Friday, January 25, 2008

I'm just working my way through Q6, Q7 and Q8, Spike Milligan's BBC2 shows from the second half of the 1970s. A gangling presence in many of them is Chris Langham. His recent conviction makes no difference to my ability to enjoy his work as a comic performer. Judge the work, not the man - if the reverse were applied consistently, the world's art galleries would be empty.

Langham's encounter with Dr Pamela Connolly on More4's 'Shrink Wrap' made infinitely more uncomfortable viewing than any of Langham's comedy. Whatever the erstwhile Ms Stephenson's qualifications, the whole programme seemed a nasty, cynical exercise - tabloid prurience hiding behind a skimpy veil of serious, scientific enquiry. Nonetheless, I'm glad that Langham was allowed to discuss his situation at length. On many Internet forums, the prevailing view seemed to be 'no platform for nonces', with anyone arguing otherwise being painted as either an apologist for child abuse or a potential abuser themselves.

My problem with the knee-jerk reaction is two-fold. Firstly, we stand even less chance of understanding and preventing child abuse if we don't listen to its practitioners, however distasteful we find what they say. Secondly, I don't think that Langham is a paedophile. While there is obviously considerable room to doubt his 'research' mitigation, gratification is not the sole motivation for looking at any unpleasant images. I looked at the Ken Bigley beheading video when it was on Ogrish. Does that make me a terrorist or a decapitation fanatic? Or just someone trying to understand the unpleasant world he lives in a little bit more?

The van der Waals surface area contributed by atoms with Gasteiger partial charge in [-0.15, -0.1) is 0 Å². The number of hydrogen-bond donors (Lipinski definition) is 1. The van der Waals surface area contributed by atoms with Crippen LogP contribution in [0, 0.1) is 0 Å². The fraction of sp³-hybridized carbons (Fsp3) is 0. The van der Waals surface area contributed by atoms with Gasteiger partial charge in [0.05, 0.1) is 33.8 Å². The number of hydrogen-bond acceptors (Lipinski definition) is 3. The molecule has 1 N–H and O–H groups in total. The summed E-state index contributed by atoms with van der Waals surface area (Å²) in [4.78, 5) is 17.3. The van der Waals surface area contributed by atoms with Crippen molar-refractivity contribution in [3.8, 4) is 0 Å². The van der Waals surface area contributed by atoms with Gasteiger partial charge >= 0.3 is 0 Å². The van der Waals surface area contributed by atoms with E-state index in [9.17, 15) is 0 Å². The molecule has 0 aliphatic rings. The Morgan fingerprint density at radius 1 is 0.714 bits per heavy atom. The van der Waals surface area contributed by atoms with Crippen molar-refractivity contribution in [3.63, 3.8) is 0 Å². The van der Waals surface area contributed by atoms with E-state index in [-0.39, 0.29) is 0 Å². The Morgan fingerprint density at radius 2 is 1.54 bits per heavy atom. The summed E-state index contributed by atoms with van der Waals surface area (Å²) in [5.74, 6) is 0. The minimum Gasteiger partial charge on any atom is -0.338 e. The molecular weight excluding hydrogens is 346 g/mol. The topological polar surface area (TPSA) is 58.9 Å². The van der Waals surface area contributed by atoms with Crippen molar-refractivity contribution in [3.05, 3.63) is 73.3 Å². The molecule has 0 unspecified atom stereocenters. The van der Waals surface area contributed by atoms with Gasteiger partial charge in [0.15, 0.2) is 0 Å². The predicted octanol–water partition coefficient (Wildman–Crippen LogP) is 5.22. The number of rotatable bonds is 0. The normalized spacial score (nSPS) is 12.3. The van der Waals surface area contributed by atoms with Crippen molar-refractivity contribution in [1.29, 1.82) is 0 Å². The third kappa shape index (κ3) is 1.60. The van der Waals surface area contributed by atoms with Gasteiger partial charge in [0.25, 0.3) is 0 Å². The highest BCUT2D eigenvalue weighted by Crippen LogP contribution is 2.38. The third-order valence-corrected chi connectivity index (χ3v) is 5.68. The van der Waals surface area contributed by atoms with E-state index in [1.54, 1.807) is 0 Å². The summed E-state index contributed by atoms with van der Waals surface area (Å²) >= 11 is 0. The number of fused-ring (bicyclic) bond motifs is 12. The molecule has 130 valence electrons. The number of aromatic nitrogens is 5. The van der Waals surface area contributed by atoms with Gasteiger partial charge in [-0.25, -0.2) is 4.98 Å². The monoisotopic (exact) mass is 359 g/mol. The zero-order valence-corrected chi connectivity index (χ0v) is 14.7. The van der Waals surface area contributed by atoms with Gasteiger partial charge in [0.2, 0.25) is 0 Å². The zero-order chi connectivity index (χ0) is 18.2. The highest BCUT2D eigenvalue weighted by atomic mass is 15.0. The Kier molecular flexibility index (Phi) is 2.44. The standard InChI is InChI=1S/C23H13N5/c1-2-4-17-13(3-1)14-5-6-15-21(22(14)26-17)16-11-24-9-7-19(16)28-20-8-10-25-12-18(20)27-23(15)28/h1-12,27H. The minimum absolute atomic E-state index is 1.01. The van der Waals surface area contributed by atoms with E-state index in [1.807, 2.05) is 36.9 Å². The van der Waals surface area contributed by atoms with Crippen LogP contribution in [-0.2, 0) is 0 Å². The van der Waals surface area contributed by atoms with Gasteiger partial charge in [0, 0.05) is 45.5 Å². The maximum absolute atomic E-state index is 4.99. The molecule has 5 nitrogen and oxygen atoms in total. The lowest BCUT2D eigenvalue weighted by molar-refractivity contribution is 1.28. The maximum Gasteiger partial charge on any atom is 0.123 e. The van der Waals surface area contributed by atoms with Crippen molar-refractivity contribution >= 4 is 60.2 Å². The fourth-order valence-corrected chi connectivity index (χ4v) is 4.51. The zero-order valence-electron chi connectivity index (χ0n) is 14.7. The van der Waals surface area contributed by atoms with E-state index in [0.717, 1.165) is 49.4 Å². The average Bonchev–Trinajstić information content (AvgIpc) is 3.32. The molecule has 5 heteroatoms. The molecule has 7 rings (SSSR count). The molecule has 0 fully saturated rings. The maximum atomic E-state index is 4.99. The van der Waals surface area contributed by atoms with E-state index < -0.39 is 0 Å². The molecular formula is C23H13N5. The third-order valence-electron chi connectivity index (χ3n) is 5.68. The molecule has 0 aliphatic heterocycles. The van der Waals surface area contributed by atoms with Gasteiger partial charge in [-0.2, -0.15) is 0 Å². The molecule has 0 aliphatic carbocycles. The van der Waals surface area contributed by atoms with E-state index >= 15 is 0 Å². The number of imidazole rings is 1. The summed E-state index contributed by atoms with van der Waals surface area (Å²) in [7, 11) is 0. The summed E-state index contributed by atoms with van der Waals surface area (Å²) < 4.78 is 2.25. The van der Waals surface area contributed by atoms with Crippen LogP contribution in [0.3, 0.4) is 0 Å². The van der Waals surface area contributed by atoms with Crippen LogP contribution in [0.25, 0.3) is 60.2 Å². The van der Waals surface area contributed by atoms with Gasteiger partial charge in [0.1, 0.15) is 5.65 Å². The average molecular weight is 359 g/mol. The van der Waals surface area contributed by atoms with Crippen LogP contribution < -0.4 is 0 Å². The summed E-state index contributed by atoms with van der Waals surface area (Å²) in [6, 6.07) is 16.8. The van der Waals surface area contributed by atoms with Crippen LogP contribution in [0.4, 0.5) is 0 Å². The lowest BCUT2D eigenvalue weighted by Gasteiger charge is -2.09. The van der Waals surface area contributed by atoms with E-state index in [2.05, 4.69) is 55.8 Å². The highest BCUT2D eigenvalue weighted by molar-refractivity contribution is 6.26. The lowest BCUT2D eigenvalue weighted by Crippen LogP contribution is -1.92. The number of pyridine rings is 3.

There is no doubt that Langham was wrong to access the material that he saw. There is also no doubt that a legal redress of some kind was appropriate, although I believe that an especially heavy sentence was doled out, as this was a high-profile case and a perfect opportunity to present a deterrent example to others. However, to state unequivocally that Langham has to be a paedophile is not something that any of us outside the psychiatric team that evaluated him, post-trial, is in a position to do. I can only speak in terms of my perceptions, thoughts and beliefs with regard to the matter, and I am careful to do so. The most I can do to support my view is to suggest that Langham being allowed to return to his wife and young family - one of 11, one of 13 - indicates that the assessors concluded that while he is undoubtedly many things, he is not a risk to children.

I respect the right of others to doubt Langham's sincerity, but I condemn their tendency to present their own ill-informed surmises as unassailable fact.